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Advanced encapsulation technology for sustainable detergency

Final Report Summary - CAP-IT! (Advanced encapsulation technology for sustainable detergency)

The CAP-IT! project aimed tp develop a deep mechanistic understanding of coating and encapsulation processes to stabilize actives in fluid consumer goods in order to enable the:
- reduction of detergency materials used and therefore transportation costs which will reduce CO2 emissions
- reduction in packaging material
- energy reduction: more active chemistries will allow for the use of lower temperature cycles
- water reduction: more active chemistries will allow for shorter washing cycles and to overcome the disadvantages of traditional encapsulation processes, such as:

- diversity of actives: different properties:
1. hydrophilic versus hydrophobic nature
2. solid versus liquid at desired temperature
3. water soluble versus oil soluble
4. high MW versus low MW
5. very reactive versus lower reactivity

- Delivery of actives at different times:
1. delivery at application
2. fast/slow release
3. release after application

- Interactions active-wall material

- Perfect encapsulation required:
1. No leakage in the formula
2. Release in the appropriate moment

In order to achieve our objective, seven partners from two companies, three universities, and six European countries exchanged knowledge and personnel to achieve breakthroughs in the field of sustainable detergency.
The main achievements of the research program are:

1. screening and proof of concept of active-wall materials combinations, using high throughput screening we have been able to screen above 100 materials, assessing how efficient they are for fluid consumer goods applications and allowing us to understand which is the key properties materials need to have to be used for fluid consumer goods applications.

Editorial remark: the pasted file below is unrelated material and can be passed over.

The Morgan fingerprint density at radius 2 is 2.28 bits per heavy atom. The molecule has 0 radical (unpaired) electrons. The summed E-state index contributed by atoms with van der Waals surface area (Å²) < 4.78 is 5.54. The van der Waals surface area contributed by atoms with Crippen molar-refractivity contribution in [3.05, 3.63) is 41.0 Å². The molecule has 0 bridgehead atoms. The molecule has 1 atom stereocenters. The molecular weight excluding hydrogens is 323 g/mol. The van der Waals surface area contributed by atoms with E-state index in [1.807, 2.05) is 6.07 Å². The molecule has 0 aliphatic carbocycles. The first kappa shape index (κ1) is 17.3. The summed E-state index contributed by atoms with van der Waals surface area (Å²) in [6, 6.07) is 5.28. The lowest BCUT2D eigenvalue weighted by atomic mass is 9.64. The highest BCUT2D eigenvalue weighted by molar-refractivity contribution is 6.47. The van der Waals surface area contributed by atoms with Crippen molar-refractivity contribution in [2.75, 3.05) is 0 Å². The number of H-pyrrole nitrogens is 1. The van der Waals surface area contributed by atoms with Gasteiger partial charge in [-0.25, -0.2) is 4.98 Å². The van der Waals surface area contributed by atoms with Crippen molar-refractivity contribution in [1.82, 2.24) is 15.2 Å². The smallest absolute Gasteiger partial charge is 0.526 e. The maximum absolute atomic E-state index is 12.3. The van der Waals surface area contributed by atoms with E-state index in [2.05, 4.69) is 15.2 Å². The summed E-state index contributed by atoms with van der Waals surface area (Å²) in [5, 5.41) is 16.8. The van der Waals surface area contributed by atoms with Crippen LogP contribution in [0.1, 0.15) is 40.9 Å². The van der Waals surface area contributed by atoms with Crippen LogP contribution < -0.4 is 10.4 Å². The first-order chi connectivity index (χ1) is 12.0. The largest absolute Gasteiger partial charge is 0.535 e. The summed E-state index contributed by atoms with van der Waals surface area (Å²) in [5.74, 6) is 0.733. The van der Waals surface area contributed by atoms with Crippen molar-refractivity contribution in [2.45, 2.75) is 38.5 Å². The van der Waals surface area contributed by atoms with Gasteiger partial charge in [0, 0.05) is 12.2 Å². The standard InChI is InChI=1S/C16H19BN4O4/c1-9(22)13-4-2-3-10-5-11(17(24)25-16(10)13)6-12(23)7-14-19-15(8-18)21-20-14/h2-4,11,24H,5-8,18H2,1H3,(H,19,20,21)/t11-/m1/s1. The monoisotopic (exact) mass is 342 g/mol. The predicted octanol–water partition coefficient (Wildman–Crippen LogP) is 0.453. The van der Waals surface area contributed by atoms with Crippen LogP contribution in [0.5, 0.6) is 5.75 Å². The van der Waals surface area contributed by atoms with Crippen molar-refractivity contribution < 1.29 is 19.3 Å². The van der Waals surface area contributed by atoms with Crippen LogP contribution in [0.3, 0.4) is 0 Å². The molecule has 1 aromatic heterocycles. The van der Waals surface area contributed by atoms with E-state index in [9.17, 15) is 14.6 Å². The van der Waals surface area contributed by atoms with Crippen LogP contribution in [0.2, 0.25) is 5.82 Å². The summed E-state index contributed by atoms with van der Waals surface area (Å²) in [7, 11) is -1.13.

2. process development for particle production, using traditional and novel techniques such as micro-fluidics, which provide several proven advantages versus traditional techniques, such as monodispersion and a perfect core-shell encapsulation, however, these processes cannot be applied for all actives. We have determined which type of actives and which properties the shell material must have, in order to be able to use novel micro-fluidics techniques.

3. advanced characterization of particles, defining not only traditional parameters like particle size and particle size distribution, but also using combined instruments to assess the level of encapsulation, diffusion and core-shell ratio of the final capsule. Over 10 different characterization techniques have been applied to determine the amount of active that is forming part of the shell, the porosity or cross-linking level of the shell, the diffusion mechanisms through the shell… Moreover, new analytical methods have been developed to analyze the most complex actives.

4. determination of success criteria for each application in terms of stability and performance. Depending on the capsules properties or the active that such capsules contain, success criteria have been established and even additional applications have been found outside fluid consumer goods, transforming the process to encapsulate such actives into a global process cross-application.

5. creating an overall holistic model in order to predict properties and ensure the overall sustainability impact via a Life Cycle analysis. We started with some well-known processes to test our model, which has been gradually modified to meet the needs of our technology. The project combined academic knowledge regarding characterization, wall materials, theoretical understanding of encapsulation processes, and process modelling with industrial know-how on encapsulation techniques, process up-scaling, and industrial requirements. The project has a balanced mixture of secondments (112 months, 15 people) and new recruitments (108 months, 6 people), and of experience level of the personnel involved. The schedule of seconded visits and a special training and transfer of knowledge scheme are designed to match the work plan and to optimize synergies.

Collectively, the consortium has the appropriate combination of analysis and process equipment to perform the work plan. This project will lead to new insights among the participants in the field of encapsulation for compacted consumer goods. The possibility of further improving prototype capsules and particles after the conclusion of this project offers practical perspectives for long-lasting collaborations, benefiting the knowledge-based economy in Europe.